They are two complete opposites on the spectrum. First, itâ€™s important to gain an understanding of what makes technical people tick. Individuals who pursue technical degrees and careers tend to have a common set of natural likes, dislikes, interests and modes of operation, and managers have a completely opposite set. Technicians tend to have a bias toward objective measurement, they tend to be objective rather than subjective, and they are trained to always seek the correct, factual answer, even to the point it might paralyze them in allowing them to move to the next task. People get into a technical field because they like it and have a strong personal interest. They commit to years of expensive training in order to become a professional in the field in which theyâ€™re practicing, and they strive to stay current in all the new and interesting topics; thatâ€™s where their identity is. Technologists as introverts People tend to go into technology because theyâ€™re better at dealing with things or ideas rather than with people. They tend to be poor delegators because they are used to working alone. They have their own little world and their own defined tasks that they enjoy doing, and in which they are proficient. Technologists donâ€™t like to engage in the day-to-day negotiating and compromising that organizations depend on to get things done. They talk about it as â€œpoliticsâ€ and generally want nothing to do with it.
Managers are the opposite. Effective managers must often make decisions without all the facts at hand. Theyâ€™re capable of strong intuitive judgments. In business, you need to keep things moving along and make decisions now. Even if itâ€™s based on partial information and itâ€™s not perfect, you need to go ahead; you can make it better later. You must make decisions in the best interest of the organization, where lost opportunities are often more expensive than an imperfect decision. The obligation of managers is to the business, not their technical field. Technical managers must shift their alliance to the organization rather than paying attention to technical details. This can be extremely difficult for technologists. Managers need to be skilled interpersonally because they must accomplish tasks by working through others. That means being skilled at working with people individually as well as within groups. Managers do not do the work themselves. They must let go and delegate the work to others and be judged on the results accomplished by the team. Managers need strong interpersonal skills to participate in the negotiating, compromising and â€œwheeling and dealingâ€ that are the lifeblood of organizational life. At the interface between technical and business arenas, they must deal successfully with constant conflict. These are skills that most technical people are not trained or experienced in, and typically do not like.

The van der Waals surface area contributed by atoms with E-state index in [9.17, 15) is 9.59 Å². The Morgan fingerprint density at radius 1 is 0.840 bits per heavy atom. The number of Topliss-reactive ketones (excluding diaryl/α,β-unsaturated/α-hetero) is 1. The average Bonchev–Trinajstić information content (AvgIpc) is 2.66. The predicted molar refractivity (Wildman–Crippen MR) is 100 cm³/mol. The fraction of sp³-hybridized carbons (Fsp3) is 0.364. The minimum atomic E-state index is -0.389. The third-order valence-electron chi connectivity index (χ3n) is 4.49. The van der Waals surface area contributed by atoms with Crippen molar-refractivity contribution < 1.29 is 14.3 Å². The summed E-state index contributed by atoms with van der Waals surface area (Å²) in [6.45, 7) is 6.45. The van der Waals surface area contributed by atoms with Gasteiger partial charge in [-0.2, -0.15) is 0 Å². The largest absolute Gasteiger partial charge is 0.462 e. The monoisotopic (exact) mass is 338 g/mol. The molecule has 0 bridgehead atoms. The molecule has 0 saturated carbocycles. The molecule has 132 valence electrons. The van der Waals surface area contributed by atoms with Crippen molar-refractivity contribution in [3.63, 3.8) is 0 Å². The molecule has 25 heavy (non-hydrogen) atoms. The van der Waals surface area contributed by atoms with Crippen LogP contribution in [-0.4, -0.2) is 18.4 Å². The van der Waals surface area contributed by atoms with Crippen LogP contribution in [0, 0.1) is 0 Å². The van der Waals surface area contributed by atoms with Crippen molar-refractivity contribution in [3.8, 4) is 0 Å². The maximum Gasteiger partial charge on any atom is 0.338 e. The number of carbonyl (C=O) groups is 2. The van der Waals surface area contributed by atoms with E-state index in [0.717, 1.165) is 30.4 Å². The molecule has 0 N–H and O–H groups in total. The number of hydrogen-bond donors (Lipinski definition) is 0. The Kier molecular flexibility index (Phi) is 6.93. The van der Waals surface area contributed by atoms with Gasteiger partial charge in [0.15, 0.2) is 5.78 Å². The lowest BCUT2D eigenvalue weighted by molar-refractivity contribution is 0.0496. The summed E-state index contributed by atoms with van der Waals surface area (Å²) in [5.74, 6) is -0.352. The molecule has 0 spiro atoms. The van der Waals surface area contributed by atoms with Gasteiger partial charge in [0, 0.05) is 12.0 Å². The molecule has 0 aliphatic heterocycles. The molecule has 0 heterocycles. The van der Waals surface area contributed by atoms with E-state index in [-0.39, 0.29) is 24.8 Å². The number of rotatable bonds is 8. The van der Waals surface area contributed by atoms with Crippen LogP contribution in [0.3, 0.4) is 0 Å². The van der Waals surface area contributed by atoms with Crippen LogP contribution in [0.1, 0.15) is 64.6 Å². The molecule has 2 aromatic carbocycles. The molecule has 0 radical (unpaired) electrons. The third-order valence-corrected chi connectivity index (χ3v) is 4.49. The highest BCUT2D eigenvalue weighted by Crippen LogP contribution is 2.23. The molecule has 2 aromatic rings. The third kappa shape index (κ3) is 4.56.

Technical Management Requires a Paradigm Shift
So what does a technical expert need to learn to be successful as a manager? Basically, they must turn their whole world upside down. When sales producers transition to sales management, they must learn: now theyâ€™re a trainer or coach instead of a producer, theyâ€™re responsible for holding other people accountable â€“ others do the work, and their loyalty must shift from their own individual sales goals to whatever the company wants them to do.
For the technical person, thatâ€™s just the beginning. Technicians moving into management must possess, or be willing (and able) to learn, all of the skills described in the previous section, plus how to effectively bridge the gap between the business world and the technical world. They must learn how to help people on both sides of the fence understand what the issues are and how to go about resolving them.
There is another important caveat: They have to be good enough in the technical arena to be credible in the eyes of the people theyâ€™re supervising. That doesnâ€™t mean they have to be the best expert. They must be an effective manager of technical people.